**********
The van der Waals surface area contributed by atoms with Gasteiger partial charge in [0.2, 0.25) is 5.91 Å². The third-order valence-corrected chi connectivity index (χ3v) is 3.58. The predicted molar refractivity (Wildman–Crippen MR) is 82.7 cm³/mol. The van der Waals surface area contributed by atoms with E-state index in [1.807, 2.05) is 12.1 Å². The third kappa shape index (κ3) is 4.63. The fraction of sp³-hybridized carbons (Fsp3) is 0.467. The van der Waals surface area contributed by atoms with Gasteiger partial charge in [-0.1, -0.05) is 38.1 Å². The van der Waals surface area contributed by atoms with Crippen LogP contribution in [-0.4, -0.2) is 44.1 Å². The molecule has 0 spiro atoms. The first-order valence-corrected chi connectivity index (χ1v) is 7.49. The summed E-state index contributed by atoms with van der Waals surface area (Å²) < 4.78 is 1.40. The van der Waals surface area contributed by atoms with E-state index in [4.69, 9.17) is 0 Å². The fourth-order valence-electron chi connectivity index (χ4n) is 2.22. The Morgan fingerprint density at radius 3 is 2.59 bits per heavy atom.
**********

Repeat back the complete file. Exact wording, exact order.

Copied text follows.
The van der Waals surface area contributed by atoms with Gasteiger partial charge in [0.2, 0.25) is 5.91 Å². The third-order valence-corrected chi connectivity index (χ3v) is 3.58. The predicted molar refractivity (Wildman–Crippen MR) is 82.7 cm³/mol. The van der Waals surface area contributed by atoms with E-state index in [1.807, 2.05) is 12.1 Å². The third kappa shape index (κ3) is 4.63. The fraction of sp³-hybridized carbons (Fsp3) is 0.467. The van der Waals surface area contributed by atoms with Gasteiger partial charge in [-0.1, -0.05) is 38.1 Å². The van der Waals surface area contributed by atoms with Crippen LogP contribution in [-0.4, -0.2) is 44.1 Å². The molecule has 0 spiro atoms. The first-order valence-corrected chi connectivity index (χ1v) is 7.49. The summed E-state index contributed by atoms with van der Waals surface area (Å²) < 4.78 is 1.40. The van der Waals surface area contributed by atoms with E-state index in [4.69, 9.17) is 0 Å². The fourth-order valence-electron chi connectivity index (χ4n) is 2.22. The Morgan fingerprint density at radius 3 is 2.59 bits per heavy atom.